Indira was due to read Classics and English at Kings College, London, in autumn this year after taking her A level exams at Henley College, in which she obtained 3 A grades and a B, her headmaster, Tom Espley, told me.
This seemed a trivial question but since both Indiras parents were English, why was she called Indira — Indie to her friends?
No idea, replied Espley. Indira was Indira.
Indiras parents, Gregory Swann, 54, a sales and marketing manager, and his wife, Louise, 53, a primary school teacher, flew back from holiday in Italy to their home in Maidenhead, Berkshire, to join their elder daughter, Elizabeth, 22.
At 4 am, they opened Indiras final heartbreakingly poignant email message to her parents, sent four days before the accident: Thanks to you and dad for being so great and for both giving me the opportunity and confidence to do this, but also for giving me such a lovely home, that nothing could stop me wanting to come home. Hope you are looking forward to having your bilingual, wholly-tanned hippified (ethnic trousers galore) and cultured daughter back. Love you.
And the mystery behind her name?
The Swanns were on holiday in India, her father recalled fondly: We named her Indira because it reflected the fact that she was conceived in India.
| The Enchanter? Andrew Wylie
Patrick French is swapping literary agents — Naipauls biographer is leaving David Godwin, the Mr Big of London, to join Andrew Wylie, the Mr Bigger of New York.
I know Godwin, who represents Arundhati Roy, to be an affable Englishman.
I have also had a long session in New York with Andrew Wylie, and lived to tell the tale. Known as The Jackal, he has been accused, fairly or unfairly, by other literary agents of enticing away their most successful authors (including Salman Rushdie).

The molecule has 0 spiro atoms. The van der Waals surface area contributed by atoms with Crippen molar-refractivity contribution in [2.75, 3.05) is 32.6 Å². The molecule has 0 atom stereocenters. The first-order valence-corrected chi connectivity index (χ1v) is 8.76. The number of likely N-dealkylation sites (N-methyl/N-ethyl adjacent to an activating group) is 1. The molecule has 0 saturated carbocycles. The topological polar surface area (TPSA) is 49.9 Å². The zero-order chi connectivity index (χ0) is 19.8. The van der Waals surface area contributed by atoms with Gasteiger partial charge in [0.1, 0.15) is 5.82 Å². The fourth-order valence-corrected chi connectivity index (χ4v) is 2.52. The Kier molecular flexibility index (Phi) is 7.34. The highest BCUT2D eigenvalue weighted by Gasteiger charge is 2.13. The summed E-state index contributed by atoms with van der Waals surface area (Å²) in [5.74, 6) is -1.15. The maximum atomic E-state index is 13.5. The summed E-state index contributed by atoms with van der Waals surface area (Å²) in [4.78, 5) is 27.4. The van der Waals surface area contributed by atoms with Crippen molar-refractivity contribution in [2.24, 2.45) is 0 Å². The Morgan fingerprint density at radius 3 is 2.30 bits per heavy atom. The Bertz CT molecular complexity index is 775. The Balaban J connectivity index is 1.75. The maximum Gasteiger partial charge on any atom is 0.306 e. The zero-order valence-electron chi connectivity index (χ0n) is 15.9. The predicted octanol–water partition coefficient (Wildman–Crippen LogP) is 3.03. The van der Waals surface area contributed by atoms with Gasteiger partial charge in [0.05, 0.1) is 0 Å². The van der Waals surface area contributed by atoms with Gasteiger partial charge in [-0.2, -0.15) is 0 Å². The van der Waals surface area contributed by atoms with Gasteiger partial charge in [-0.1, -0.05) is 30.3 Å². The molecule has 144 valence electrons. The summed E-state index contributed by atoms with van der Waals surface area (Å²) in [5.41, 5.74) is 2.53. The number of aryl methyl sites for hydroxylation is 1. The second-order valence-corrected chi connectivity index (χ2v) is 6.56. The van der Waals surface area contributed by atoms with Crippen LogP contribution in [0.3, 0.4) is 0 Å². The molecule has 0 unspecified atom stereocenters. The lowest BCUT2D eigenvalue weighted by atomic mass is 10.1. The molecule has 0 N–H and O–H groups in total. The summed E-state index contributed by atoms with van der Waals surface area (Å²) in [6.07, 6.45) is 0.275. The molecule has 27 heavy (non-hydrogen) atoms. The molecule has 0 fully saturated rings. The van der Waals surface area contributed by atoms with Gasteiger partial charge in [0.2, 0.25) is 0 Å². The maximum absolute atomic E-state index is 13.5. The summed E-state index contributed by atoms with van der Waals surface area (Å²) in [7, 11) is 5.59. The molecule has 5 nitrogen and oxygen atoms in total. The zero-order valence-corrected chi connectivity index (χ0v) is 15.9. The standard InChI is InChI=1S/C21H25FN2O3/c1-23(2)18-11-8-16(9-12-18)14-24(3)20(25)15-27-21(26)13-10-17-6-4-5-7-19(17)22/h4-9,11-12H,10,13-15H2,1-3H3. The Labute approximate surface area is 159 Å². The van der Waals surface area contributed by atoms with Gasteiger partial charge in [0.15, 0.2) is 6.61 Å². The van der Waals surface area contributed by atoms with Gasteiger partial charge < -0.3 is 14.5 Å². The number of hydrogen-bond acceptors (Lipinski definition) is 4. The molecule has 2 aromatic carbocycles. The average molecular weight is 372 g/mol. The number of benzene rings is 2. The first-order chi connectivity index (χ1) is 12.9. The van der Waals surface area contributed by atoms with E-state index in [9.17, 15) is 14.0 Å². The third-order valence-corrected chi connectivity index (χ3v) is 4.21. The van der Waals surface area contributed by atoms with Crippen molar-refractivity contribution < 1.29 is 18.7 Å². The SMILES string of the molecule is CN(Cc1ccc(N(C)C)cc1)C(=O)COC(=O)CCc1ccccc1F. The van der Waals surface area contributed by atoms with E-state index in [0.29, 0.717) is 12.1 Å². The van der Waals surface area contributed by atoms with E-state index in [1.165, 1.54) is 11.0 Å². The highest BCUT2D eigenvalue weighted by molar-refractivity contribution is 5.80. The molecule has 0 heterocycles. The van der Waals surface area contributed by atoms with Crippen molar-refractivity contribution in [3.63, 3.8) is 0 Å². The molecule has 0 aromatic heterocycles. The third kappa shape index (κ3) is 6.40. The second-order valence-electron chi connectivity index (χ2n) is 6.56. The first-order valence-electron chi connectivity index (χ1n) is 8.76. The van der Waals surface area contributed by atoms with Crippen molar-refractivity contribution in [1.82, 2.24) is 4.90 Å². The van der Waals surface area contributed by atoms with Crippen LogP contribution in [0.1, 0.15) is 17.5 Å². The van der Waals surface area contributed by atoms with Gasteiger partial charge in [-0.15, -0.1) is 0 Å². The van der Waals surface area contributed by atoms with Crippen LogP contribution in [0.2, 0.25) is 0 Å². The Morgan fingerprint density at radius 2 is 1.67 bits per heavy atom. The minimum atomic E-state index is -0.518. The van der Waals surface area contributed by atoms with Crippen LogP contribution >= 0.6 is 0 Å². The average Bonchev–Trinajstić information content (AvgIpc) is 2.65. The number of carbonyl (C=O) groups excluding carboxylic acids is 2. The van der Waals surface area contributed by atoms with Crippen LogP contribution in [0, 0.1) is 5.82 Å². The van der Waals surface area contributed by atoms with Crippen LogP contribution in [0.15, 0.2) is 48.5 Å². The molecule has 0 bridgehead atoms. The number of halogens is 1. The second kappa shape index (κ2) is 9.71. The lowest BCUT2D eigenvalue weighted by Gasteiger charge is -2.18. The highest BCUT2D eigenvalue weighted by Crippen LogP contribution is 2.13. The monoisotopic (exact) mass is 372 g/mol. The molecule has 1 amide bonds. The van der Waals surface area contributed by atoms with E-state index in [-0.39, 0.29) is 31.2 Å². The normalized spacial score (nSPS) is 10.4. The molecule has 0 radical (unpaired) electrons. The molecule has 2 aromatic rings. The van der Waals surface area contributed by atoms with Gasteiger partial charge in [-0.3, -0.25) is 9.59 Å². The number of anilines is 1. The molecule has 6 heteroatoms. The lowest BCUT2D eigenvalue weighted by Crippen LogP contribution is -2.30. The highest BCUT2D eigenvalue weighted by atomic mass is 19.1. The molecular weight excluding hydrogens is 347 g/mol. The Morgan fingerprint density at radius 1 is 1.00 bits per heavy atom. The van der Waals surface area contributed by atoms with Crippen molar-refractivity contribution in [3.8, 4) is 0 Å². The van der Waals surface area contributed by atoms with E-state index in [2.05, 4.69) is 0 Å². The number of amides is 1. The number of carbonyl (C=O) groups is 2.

At this rate, when French goes to India, he should be able to afford to buy a Taj dinner for every journalist who comes to interview him.
Love thine enemy
Priyanka Gandhis meeting with Nalini Sriharan, said to be part of the gang behind the 1991 assassination of her father, Rajiv Gandhi, is not without precedent.
In the UK, Jo Berry, the daughter of a Tory MP, Sir Anthony Berry, one of five people killed when the Irish Republican Army blew up the Grand Hotel in Brighton at 2.54am on October 12, 1984, has done much the same.
She met Patrick Magee, who got 35 years for planting the device but was released in 1999 under the Good Friday Agreement after serving only 13 years.
Patrick opened up and became a real human being, said Berry, now 51 and the mother of three, who set up an organisation, Building Bridges for Peace. My seven-year-old daughter got me to ask him why he killed her grandad, and he was shaken. In blaming and dehumanising the enemy, our hearts shut down, we lose some of our own humanity, and we become part of the problem.
Personally, I wouldnt be too upset if Priyanka were one day to become Prime Minister of India.
| Not worth enough: Michael Vaughan
England players, led by skipper Michael Vaughan, are pressing the England and Wales Cricket Board to reverse its decision to refuse English players permission to join the IPL.
Vaughan says it is naïve to think that the ECB can hold the line for ever: We shouldnt see it as a threat, we should see it as an opportunity for cricket.
Meanwhile, the ECB is planning a spoiler by trying to organise a rival Twenty20 in the Caribbean with the Texan billionaire Allen Stanford.
The only problem for Vaughan is that his batting, once sublime, will now fetch probably no more than a thousand dollars, payable, alas, in dollars.